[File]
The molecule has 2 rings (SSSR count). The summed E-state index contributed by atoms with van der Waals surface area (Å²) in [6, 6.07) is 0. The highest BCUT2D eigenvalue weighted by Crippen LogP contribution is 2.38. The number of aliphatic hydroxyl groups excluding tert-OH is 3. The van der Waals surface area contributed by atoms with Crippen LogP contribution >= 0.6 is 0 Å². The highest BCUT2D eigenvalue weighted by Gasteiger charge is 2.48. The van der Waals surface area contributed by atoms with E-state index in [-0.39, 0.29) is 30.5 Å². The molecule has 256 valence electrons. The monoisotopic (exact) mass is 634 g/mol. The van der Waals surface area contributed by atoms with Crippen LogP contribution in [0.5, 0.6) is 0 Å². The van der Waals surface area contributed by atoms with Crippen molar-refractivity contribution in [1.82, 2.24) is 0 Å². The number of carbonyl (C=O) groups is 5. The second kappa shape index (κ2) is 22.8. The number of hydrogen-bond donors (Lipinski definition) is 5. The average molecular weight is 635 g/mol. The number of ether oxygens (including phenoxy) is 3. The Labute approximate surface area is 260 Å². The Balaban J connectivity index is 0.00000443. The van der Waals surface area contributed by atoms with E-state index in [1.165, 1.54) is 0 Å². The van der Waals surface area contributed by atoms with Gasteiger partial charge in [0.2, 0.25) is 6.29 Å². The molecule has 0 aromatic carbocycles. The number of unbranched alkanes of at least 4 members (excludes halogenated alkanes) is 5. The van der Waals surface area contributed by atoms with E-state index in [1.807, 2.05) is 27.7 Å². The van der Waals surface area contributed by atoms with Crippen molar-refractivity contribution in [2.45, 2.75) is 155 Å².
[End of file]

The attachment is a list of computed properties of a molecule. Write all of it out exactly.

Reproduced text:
The molecule has 2 rings (SSSR count). The summed E-state index contributed by atoms with van der Waals surface area (Å²) in [6, 6.07) is 0. The highest BCUT2D eigenvalue weighted by Crippen LogP contribution is 2.38. The number of aliphatic hydroxyl groups excluding tert-OH is 3. The van der Waals surface area contributed by atoms with Crippen LogP contribution >= 0.6 is 0 Å². The highest BCUT2D eigenvalue weighted by Gasteiger charge is 2.48. The van der Waals surface area contributed by atoms with E-state index in [-0.39, 0.29) is 30.5 Å². The molecule has 256 valence electrons. The monoisotopic (exact) mass is 634 g/mol. The van der Waals surface area contributed by atoms with Crippen LogP contribution in [0.5, 0.6) is 0 Å². The van der Waals surface area contributed by atoms with Crippen molar-refractivity contribution in [1.82, 2.24) is 0 Å². The number of carbonyl (C=O) groups is 5. The second kappa shape index (κ2) is 22.8. The number of hydrogen-bond donors (Lipinski definition) is 5. The average molecular weight is 635 g/mol. The number of ether oxygens (including phenoxy) is 3. The Labute approximate surface area is 260 Å². The Balaban J connectivity index is 0.00000443. The van der Waals surface area contributed by atoms with E-state index in [1.165, 1.54) is 0 Å². The van der Waals surface area contributed by atoms with Gasteiger partial charge in [0.2, 0.25) is 6.29 Å². The molecule has 0 aromatic carbocycles. The number of unbranched alkanes of at least 4 members (excludes halogenated alkanes) is 5. The van der Waals surface area contributed by atoms with E-state index in [1.807, 2.05) is 27.7 Å². The van der Waals surface area contributed by atoms with Crippen molar-refractivity contribution in [2.45, 2.75) is 155 Å².